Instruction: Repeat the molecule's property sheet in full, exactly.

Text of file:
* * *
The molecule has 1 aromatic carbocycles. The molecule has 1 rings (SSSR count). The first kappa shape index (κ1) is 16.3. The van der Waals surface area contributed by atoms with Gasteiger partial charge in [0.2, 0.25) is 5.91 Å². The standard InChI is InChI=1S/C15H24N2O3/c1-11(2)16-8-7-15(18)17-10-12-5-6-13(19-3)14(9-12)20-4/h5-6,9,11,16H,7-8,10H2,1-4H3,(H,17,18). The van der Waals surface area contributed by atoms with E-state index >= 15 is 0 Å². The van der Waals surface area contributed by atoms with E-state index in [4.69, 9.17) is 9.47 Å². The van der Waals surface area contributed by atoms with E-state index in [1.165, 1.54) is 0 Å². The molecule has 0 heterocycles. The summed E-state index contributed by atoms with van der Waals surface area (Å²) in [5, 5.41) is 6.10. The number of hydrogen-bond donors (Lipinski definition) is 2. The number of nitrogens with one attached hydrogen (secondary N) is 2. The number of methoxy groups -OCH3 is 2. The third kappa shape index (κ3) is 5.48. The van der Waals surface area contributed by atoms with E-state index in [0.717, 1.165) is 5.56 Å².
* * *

The molecule has 1 aromatic carbocycles. The molecule has 1 rings (SSSR count). The first kappa shape index (κ1) is 16.3. The van der Waals surface area contributed by atoms with Gasteiger partial charge in [0.2, 0.25) is 5.91 Å². The standard InChI is InChI=1S/C15H24N2O3/c1-11(2)16-8-7-15(18)17-10-12-5-6-13(19-3)14(9-12)20-4/h5-6,9,11,16H,7-8,10H2,1-4H3,(H,17,18). The van der Waals surface area contributed by atoms with E-state index >= 15 is 0 Å². The van der Waals surface area contributed by atoms with E-state index in [4.69, 9.17) is 9.47 Å². The van der Waals surface area contributed by atoms with E-state index in [1.165, 1.54) is 0 Å². The molecule has 0 heterocycles. The summed E-state index contributed by atoms with van der Waals surface area (Å²) in [5, 5.41) is 6.10. The number of hydrogen-bond donors (Lipinski definition) is 2. The number of nitrogens with one attached hydrogen (secondary N) is 2. The number of methoxy groups -OCH3 is 2. The third kappa shape index (κ3) is 5.48. The van der Waals surface area contributed by atoms with E-state index in [0.717, 1.165) is 5.56 Å².